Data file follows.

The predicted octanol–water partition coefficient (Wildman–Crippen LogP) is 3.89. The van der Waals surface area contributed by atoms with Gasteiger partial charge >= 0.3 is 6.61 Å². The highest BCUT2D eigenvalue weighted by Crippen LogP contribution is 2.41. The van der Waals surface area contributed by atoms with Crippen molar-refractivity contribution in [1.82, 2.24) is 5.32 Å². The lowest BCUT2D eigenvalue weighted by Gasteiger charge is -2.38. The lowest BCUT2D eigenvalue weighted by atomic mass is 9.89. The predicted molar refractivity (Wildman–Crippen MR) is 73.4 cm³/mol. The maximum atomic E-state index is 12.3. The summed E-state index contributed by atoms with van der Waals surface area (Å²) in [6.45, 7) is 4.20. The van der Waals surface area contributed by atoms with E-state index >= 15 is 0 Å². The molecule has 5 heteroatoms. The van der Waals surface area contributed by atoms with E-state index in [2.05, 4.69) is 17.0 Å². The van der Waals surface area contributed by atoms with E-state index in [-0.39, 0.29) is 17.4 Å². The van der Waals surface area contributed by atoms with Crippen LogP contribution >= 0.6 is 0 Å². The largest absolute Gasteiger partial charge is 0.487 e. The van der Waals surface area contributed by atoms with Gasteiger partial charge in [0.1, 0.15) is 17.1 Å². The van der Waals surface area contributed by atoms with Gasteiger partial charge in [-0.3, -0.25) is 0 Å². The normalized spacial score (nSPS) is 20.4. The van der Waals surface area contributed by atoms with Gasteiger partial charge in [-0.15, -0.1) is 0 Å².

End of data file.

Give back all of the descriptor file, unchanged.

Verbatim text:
The predicted octanol–water partition coefficient (Wildman–Crippen LogP) is 3.89. The van der Waals surface area contributed by atoms with Gasteiger partial charge >= 0.3 is 6.61 Å². The highest BCUT2D eigenvalue weighted by Crippen LogP contribution is 2.41. The van der Waals surface area contributed by atoms with Crippen molar-refractivity contribution in [1.82, 2.24) is 5.32 Å². The lowest BCUT2D eigenvalue weighted by Gasteiger charge is -2.38. The lowest BCUT2D eigenvalue weighted by atomic mass is 9.89. The predicted molar refractivity (Wildman–Crippen MR) is 73.4 cm³/mol. The maximum atomic E-state index is 12.3. The summed E-state index contributed by atoms with van der Waals surface area (Å²) in [6.45, 7) is 4.20. The van der Waals surface area contributed by atoms with E-state index >= 15 is 0 Å². The molecule has 5 heteroatoms. The van der Waals surface area contributed by atoms with E-state index in [2.05, 4.69) is 17.0 Å². The van der Waals surface area contributed by atoms with E-state index in [-0.39, 0.29) is 17.4 Å². The van der Waals surface area contributed by atoms with Crippen LogP contribution >= 0.6 is 0 Å². The largest absolute Gasteiger partial charge is 0.487 e. The van der Waals surface area contributed by atoms with Gasteiger partial charge in [0.1, 0.15) is 17.1 Å². The van der Waals surface area contributed by atoms with Gasteiger partial charge in [-0.3, -0.25) is 0 Å². The normalized spacial score (nSPS) is 20.4. The van der Waals surface area contributed by atoms with Gasteiger partial charge in [-0.15, -0.1) is 0 Å².